By Anat Rosenberg
Updated August 09, 2006 at 04:00 AM EDT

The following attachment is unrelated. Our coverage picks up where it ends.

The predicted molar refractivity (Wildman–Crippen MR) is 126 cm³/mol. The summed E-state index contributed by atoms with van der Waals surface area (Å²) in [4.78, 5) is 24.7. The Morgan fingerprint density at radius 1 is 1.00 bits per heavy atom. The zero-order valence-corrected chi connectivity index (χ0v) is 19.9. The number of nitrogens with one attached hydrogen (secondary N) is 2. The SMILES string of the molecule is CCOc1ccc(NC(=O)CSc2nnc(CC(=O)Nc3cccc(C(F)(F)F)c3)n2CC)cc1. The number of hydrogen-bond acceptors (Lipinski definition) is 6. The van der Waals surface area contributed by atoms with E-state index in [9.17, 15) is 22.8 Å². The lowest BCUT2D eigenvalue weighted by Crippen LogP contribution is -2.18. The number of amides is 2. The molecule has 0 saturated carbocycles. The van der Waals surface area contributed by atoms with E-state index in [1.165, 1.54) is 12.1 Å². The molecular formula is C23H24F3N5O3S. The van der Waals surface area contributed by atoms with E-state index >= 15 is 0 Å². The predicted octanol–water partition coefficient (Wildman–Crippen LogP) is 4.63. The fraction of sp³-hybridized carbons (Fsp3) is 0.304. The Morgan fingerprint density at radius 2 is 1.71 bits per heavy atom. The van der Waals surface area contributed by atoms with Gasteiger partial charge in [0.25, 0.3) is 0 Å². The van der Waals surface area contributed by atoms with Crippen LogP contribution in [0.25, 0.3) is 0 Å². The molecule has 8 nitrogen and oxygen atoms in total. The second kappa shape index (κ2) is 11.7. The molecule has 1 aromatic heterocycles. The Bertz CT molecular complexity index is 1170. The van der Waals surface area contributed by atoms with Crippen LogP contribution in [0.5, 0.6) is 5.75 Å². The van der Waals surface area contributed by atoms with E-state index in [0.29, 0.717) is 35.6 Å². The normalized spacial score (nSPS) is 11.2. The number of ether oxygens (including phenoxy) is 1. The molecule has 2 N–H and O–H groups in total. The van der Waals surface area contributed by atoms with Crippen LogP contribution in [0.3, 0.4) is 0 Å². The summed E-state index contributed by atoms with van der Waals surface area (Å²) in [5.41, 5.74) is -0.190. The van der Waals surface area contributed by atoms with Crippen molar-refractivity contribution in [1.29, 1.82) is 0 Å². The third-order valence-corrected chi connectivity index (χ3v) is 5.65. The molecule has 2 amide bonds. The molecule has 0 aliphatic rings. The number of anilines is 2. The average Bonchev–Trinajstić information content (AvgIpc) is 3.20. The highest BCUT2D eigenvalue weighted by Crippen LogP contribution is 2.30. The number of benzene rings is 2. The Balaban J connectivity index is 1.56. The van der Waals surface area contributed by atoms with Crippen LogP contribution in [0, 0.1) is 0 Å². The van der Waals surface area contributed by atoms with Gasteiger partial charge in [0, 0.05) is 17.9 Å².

Israeli author A.B. Yehoshua uses the morbid aftermath of a terrorist attack as the starting point for his novel, whose heroine dies in a suicide bombing and is left unclaimed at a morgue. When a newspaper report accuses her employers of ”gross negligence and inhumanity,” a reluctant HR manager is dispatched to identify the victim and restore the company’s good name. As the administrator (whom Yehoshua leaves unnamed) uncovers the woman’s bittersweet past, his mission takes on a new purpose: offering her a proper burial. Hillel Halkin’s translation from Hebrew feels stiff at times, yet A Woman in Jerusalem‘s poignancy lies in its protagonist’s overwhelming desire to pay respect to someone he never knew.